Ross was one of those who suffered when Plowman Craven joined the long list of “imaginary pro teams” that have caused us to shake our heads, over the years. Now an Endura man, he took time to chat as he wiped away that Welsh dirt from his legs;
“I crashed before The Tumble, I got back but the birds had flown. I was 30th and top ten in the Under 23’s, so it wasn’t a bad ride; but I had a better one in me.”
Big hero of the day for Scotland was another ex-PC man gone Endura, Evan Oliphant.
” James McCallum looked after me until the Tumble; there was a split just before it but we saw it coming and James ripped me right up to the front; I freewheeled into the lead group!
“Wiggins and Millar smashed it on The Tumble but I rode within myself and stayed close to Dan Lloyd and Roger Hammond; I knew they’d be a safe bet to get back on.
“We drove hard down off the Tumble; I only had a ’12’ and was revving-out.
“When House went, I hesitated, I thought Wiggins and Cav would bring him back. On the last lap, I attacked but Cav and Hammond countered and I couldn’t hold them when they came back at me.”
If we were rating Evan out of 10, Gazzetta style; we’d give him 8.5.
And finally, Kristian House’s manager, John spoke to us.
“Our early plan went a little astray; we had Tom Southam and Chris Newton down as leaders with Kristian and Simon Richardson as “floaters” – meaning that they would either adopt a supporting role for Tom and Chris or fall into a leadership role themselves.
“Half way up The Tumble it became “everything for Kristian” as we saw how things were going. He read the race perfectly; he’s been try so hard to get a win – too hard.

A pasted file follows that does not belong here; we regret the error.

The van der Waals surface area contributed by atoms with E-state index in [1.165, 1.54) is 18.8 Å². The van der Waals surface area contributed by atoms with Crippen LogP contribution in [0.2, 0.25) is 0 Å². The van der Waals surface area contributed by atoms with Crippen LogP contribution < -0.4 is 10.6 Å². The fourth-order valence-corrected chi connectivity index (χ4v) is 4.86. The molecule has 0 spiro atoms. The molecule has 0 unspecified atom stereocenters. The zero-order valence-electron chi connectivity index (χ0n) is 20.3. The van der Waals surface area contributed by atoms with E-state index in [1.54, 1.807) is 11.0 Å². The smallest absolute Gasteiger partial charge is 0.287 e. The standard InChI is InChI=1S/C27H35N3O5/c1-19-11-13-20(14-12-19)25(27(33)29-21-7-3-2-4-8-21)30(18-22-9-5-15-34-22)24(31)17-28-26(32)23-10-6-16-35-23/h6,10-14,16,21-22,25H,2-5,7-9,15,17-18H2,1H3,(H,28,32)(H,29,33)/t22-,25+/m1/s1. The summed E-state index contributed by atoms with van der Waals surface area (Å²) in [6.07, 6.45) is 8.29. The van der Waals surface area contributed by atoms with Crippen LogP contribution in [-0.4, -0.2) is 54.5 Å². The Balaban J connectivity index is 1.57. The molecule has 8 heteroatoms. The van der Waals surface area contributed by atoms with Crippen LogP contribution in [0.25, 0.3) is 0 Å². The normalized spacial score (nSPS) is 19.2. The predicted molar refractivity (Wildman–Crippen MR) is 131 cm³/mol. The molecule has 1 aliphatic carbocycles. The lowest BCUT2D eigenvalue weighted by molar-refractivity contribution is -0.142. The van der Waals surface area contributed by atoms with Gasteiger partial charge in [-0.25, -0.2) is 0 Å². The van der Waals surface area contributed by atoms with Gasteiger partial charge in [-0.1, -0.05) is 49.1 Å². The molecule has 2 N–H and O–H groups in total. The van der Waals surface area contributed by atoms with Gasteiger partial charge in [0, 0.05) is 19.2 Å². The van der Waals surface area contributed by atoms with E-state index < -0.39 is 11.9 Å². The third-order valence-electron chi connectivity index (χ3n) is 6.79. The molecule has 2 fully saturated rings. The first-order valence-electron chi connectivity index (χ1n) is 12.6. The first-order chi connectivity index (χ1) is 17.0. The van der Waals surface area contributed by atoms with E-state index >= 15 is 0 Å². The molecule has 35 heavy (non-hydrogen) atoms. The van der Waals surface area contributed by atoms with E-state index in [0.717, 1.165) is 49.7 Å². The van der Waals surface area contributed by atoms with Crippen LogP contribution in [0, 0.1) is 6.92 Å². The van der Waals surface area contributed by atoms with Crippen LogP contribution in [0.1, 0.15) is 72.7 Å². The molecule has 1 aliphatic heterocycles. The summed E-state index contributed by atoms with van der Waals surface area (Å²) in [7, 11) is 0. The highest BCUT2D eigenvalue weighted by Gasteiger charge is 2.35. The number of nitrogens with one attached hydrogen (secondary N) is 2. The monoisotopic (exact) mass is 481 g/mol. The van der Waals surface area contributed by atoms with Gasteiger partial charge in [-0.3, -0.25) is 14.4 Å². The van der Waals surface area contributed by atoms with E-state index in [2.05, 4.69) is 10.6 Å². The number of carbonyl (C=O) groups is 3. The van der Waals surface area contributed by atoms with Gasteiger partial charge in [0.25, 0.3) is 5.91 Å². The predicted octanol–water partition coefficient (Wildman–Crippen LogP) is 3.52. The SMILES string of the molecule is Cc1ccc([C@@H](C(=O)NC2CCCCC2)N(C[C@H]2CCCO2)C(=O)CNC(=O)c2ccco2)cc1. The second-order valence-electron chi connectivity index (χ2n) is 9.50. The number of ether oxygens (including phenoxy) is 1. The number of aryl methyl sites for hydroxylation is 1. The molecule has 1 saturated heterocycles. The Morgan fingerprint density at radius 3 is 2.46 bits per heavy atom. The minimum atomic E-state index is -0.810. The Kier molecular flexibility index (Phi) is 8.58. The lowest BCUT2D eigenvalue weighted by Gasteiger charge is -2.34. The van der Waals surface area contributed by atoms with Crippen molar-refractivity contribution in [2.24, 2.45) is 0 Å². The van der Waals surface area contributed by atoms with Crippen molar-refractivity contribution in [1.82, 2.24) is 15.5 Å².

“He’s been so frustrated at the lack of results; in that respect it was a classic national championship – a good rider who’s off the radar comes along and wins it!”
VeloVeritas knows that self-praise is no praise, but we spotted Mr. House’s form way back in March, that’s why we interviewed him; and even back then, notice he spoke about winning today. Job done.
Ed and Martin, our top team! They try to do the local Time Trials, the Grand Tours and the Classics together to get the great stories written, the quality photos taken, the driving done and the wifi wrestled with.
Giorgio Moroder's 'The Chase' from Midnight Express pumps out across the Civitavecchia sea front. A huge fibre glass sculpture of a nurse succumbing to the charms of a sailor - 'Unconditional Surrender' it's titled - towers over us. The whole scene is surreal, topped off by Pippo ambling past in shorts and T-shirt. He broke his hand yesterday and is out - but he still looks cool.